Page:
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Logo of nihpaAbout Author manuscriptsSubmit a manuscriptHHS Public Access; Author Manuscript; Accepted for publication in peer reviewed journal;
Transplant Proc. Author manuscript; available in PMC 2010 November 11.
Published in final edited form as:
Transplant Proc. 1992 December; 24(6): 2810–2811.
PMCID: PMC2978516

Hepatocyte Anoxic Injury Is Prevented by High Concentration of Fructose

Human livers can only be stored for a short time before transplantation, thus a better understanding of potential pharmacologic and nutritional strategies that might protect the liver against anoxic damage may be important clinically. Fructose has been shown recently to prevent liver damage induced by warm ischemia as assessed by lactate dehydrogenase (LDH) release.1 To determine whether fructose protects the liver from anoxic damage by production of glycolytic adenosine triphosphate (ATP), and whether an elevation of cytosolic free calcium (Cai2+) is involved in anoxic liver cell injury, the intracellular ATP level in real time assessed by 31P nuclear magnetic resonance (NMR) spectroscopy and intracellular free calcium determinations with aequorin using freshly isolated rat hepatocytes was studied. Lactate dehydrogenase release was measured to monitor liver cell damage.



Freshly isolated hepatocytes were prepared from adult male Sprague-Dawley rats weighing between 200 and 250 g. The cells were isolated from fed animals with collagenase (Sigma type IV, Sigma Chemicals, St Louis, Mo) using a previously described perfusion method.2 Cell viability assessed by trypan blue exclusion averaged 90% and was never less than 85%. The cells were imbedded in agarose gel threads and perfused at a rate of 0.6 mL/min with standard Krebs-Henseleit bicarbonate buffer (KHB) at 37°C. Daring the 1-hour control period, the KHB perfusate contained 1.3 mmol/L Ca2+, 5 mmol/L glucose, and it was exposed to a gas phase of 95% O2–5% carbon dioxide (CO2) Anoxia was induced by saturating the perfusate for 2 hours with 95% N2–5% CO2 During the period of anoxia the medium contained glucose or fructose. After 2 hours of anoxia, reoxygenation was initiated by perfusing the cells with KHB containing glucose ad 1.3 mmol/L Ca2+ saturated with 95% O2–5% CO2.

Intracellular ATP

Intracellular ATP was measured by 31P-NMR spectroscopy in real time.3 The ATP content was expressed as the ratio of the βATP peak to the peak of the external standard methylene diphosphonic acid contained in a sealed spherical glass bulb positioned within the agarose threads.

Cytosolic Ionized Calcium

Cai2+ was measured using the Ca2+-sensitive photoprotein aequorio4 incorporated into the hepatocytes by gravity-loading. The aequorin loaded cells were imbedded in agarose gel threads, placed in the cuvette of an aequorin luminescence photometer, and perfused at a rate of 0.6 mL/min with KHB at 37°C, as previously described.4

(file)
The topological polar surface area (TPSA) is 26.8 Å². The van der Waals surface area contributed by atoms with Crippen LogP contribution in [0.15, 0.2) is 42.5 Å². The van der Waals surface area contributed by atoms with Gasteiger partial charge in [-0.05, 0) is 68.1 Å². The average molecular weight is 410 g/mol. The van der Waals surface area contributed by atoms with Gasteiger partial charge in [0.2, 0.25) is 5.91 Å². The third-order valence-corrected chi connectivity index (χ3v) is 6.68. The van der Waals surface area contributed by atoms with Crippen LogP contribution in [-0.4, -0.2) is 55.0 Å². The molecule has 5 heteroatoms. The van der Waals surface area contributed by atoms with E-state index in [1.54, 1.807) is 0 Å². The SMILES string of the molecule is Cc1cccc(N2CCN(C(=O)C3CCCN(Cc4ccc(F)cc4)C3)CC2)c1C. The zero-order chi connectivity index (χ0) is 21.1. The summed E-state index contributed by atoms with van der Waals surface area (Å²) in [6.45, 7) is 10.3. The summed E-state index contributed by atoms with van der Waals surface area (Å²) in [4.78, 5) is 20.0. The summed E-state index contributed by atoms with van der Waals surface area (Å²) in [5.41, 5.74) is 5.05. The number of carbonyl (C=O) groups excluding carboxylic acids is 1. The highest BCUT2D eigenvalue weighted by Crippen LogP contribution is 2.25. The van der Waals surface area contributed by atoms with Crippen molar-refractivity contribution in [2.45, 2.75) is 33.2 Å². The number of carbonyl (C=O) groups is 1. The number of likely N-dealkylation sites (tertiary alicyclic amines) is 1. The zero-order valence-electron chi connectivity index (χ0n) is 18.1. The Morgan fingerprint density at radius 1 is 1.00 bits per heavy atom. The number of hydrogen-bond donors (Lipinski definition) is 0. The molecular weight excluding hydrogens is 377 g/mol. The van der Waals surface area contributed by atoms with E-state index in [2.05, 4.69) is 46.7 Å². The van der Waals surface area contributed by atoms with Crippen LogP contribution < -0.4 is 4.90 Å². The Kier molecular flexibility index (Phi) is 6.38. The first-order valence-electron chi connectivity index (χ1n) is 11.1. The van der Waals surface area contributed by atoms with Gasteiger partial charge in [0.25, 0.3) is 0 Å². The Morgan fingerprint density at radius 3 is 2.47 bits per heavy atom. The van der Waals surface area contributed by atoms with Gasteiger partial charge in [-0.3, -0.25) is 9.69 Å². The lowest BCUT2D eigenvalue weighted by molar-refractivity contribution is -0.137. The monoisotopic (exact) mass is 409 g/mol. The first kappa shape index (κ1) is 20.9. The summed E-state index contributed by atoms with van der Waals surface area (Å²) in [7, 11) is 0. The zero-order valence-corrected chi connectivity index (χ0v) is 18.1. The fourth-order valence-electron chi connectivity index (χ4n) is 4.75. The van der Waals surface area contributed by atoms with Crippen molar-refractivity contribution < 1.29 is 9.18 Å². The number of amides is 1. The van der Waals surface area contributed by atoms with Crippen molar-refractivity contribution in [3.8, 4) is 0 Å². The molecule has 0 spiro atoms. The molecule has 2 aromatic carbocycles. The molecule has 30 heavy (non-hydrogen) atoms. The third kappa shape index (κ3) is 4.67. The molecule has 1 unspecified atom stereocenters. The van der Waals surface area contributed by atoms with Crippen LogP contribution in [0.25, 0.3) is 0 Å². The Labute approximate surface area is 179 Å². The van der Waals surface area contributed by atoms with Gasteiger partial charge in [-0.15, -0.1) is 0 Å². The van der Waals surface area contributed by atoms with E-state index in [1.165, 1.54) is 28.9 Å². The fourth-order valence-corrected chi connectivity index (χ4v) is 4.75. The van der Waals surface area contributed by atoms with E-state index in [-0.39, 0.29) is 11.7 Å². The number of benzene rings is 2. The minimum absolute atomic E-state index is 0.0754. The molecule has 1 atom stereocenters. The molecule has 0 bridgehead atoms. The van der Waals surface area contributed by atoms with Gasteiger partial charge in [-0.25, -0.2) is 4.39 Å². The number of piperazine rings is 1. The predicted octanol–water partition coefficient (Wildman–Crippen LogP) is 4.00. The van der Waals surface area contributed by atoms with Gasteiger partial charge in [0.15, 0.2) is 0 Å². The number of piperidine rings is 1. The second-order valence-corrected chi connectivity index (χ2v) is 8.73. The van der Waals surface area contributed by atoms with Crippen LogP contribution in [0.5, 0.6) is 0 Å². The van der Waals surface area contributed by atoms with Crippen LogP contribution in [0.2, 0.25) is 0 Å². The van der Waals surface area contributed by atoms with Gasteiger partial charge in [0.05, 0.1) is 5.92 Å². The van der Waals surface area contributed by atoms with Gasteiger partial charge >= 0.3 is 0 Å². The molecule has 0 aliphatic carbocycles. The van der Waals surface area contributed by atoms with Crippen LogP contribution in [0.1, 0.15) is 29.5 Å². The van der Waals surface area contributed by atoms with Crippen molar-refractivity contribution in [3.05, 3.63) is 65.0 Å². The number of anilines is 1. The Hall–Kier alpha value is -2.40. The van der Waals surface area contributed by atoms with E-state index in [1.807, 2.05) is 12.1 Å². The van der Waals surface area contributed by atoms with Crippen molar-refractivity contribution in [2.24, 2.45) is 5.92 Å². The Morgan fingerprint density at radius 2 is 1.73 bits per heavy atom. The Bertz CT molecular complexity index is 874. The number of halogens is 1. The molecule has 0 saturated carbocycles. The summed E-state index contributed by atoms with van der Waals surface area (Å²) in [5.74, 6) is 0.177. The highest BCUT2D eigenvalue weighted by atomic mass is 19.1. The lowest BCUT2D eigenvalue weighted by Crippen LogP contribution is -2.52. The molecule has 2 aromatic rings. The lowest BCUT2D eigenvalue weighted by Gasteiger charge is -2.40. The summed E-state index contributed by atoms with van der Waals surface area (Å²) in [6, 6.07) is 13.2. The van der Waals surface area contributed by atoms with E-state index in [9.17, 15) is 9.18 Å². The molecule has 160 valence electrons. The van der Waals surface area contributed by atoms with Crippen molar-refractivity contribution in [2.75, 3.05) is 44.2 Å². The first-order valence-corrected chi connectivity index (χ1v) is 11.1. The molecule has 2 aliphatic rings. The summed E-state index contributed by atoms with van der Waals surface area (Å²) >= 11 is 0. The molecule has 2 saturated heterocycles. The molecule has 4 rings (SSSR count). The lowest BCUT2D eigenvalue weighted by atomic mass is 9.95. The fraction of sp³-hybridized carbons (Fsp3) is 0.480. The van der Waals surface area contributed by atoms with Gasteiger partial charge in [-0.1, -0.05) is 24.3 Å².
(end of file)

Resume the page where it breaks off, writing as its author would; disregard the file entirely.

Lactate Dehydrogenase

Cell injury was monitored by measuring LDH release from the cells into the effluent perfusate before, during, and after the anoxic period. Because the concentration of perfused cells imbedded in the gel threads varied slightly between individual experiments, LDH release was expressed as the percent increase over the control value measured during the 1-hour control period of each experiment.


During the first hour of anoxia, ATP decreased faster and to a lower level with fructose than with glucose in the medium. On the other hand, the intracellular ATP concentration of the fructose group progressively increased during the second hour of anoxia. In contrast, the ATP content of the glucose exposed group continuously declined. The major surge in Cai2+ that occurred during anoxia was depressed 52% when glucose was replaced by fructose: Cai2+ reached only 0.7 ± 0.2 μmol/L instead of 1.45 ± 0.42 μmol/L (P <.01). Fructose did not eliminate the early transient increase in Cai2+ which is released from the mitochondria. Fructose completely prevented the release of LDH that occurs with anoxia. Indeed, when the cells were perfused with KHB containing glucose, LDH release increased sixfold within 2 hours of anoxia. In contrast, in the presence of fructose, LDH release declined 30%.


These results confirm the earlier reports of other investigators who found that the presence of high concentrations of fructose during anoxia protects liver cells against anoxic injury.1 In the present experiments, fructose completely abolished the release of LDH in anoxic liver cells. However, the beneficial effect of fructose, during the first hour of anoxia, was not a result of a maintenance of higher ATP levels as proposed by several investigators. Indeed, with fructose the intracellular ATP concentration decreased faster and to a lower level than occurred in hepatocytes perfused with glucose. On the other hand, during the second hour of anoxia, the concentration of ATP within the fructose exposed cells increased to 40% of the control value, while it continued to decline in the glucose-exposed group. This increase in ATP concentration can only be explained by a glycolytic formation of ATP that contributes to the protection against anoxia provided by fructose during the second hour of the 2 hours of experimental anoxia. Furthermore, fructose abolished the massive increase in Cai2+ that occurred during the second hour of anoxia which arises from extracellular source and is responsible for the activation of Ca2+ -sensitive degradative enzymes that produce liver cell death.


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